If such a rocket motor is intended for use in armament or high acceleration applications, the orifice 15 is designed to be consumed at a controlled rate and acceleration is depended upon to pump most of the fluid into the combustion chamber. This permits the use of the system of the invention without the inherent losses suffered by restricting the flow at orifice 15. In some applications, it is desirable to increase thrust at a finite rate so as to control acceleration. In such case acceleration can be used as the sole source of pressure head to pump fluid 14.

Referring now to FIGURE 2, rocket motor 30 comprises combustion chamber 31, internal-external burning solid charge 32, exhaust nozzle 33 and auxiliary fluid supply 34. Auxiliary fluid supply 34 occupies a container composed of rocket motor case 35, bulkhead 3-6 and movable piston 37. A piston rod 38 extends from movable piston 37 and traverses passageway 39 which is in communication with the atmosphere by means of vent 40. Sealing means 41 prevents leakage of the fluid in container 34 around piston rod 38. Sealing means 42 provides a seal between movable piston 37 and rocket motor case 35. Tubes 43 are secured to bulkhead 36 and extend through movable piston head 37, wherein sealing contact is made between tube 43 and piston head 37 by sealing means 44, and terminate in nozzles 45 in combustion chamber 31. Nozzles 45 are preferably sealed with a fusible material 45a prior to firing of the rocket. The fluid in container 34 gains access to tubes 43 by means of ports 46.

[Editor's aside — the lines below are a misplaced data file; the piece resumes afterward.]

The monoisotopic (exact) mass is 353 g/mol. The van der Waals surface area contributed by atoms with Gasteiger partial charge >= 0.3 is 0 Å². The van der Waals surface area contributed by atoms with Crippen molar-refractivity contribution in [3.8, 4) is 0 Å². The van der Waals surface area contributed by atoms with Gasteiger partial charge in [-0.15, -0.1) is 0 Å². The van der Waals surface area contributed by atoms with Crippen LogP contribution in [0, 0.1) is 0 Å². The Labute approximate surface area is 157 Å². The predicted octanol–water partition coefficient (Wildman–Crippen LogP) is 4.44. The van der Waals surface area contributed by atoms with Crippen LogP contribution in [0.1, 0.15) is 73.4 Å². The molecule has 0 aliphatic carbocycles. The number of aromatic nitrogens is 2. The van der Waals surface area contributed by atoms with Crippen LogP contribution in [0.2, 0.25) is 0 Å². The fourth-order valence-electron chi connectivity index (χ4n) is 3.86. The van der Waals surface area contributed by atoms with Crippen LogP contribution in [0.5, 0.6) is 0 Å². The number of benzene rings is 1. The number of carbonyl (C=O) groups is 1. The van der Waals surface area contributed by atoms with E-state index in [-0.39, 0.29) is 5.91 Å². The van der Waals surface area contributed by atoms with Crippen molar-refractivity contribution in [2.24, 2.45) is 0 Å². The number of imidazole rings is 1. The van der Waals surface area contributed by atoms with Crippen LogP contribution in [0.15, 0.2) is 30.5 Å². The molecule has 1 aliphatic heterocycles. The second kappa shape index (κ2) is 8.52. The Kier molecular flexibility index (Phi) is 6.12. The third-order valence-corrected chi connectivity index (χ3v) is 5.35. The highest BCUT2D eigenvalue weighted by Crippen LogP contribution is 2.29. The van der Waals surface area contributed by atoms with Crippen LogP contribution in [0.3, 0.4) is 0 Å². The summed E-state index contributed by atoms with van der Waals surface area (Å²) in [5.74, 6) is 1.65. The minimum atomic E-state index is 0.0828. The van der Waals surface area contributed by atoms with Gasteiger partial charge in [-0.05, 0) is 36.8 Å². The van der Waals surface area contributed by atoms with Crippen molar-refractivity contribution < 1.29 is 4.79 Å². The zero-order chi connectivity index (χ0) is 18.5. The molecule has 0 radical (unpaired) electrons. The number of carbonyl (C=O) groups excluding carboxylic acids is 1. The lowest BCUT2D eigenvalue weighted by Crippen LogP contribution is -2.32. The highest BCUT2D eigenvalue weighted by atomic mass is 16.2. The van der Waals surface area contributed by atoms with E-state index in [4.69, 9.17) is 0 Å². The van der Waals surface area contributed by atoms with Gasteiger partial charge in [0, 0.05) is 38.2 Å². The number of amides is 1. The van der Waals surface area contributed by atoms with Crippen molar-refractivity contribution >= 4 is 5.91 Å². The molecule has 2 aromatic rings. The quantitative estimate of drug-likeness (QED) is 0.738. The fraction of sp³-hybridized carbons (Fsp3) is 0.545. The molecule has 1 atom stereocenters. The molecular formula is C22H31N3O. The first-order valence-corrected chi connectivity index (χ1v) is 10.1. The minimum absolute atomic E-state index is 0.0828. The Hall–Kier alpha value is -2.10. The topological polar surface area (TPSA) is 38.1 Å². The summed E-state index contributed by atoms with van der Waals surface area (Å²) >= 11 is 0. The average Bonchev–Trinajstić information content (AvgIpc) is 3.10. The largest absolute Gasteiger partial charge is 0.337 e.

Ignition of solid propellant 43 is achieved by ring igniter 47 and cartridge igniter 48 which can be conventional igniters such as a charge of black powder having embedded therein an electrical resistance wire which is connected to a source of electrical energy (not shown).

Propellant charge 32 is restricted at the ends by restrictor 49 and restrictor 50.

Sealing means 41, 42 and 44 can be constructed of conventional sealing materials such as rubber or other resilient material which is not readily consumed by the combustion gases in the combustion chamber 31.

It will be appreciated by those skilled in the art that materials which are subjected to the high temperatures of the burning propellant will be constructed of materials capable of withstanding such temperatures or will be adequately insulated. Restrictor materials used to control the burning area of the solid propellant will usually provide suflicient insulation to ordinary metals used for construction of rocket elements.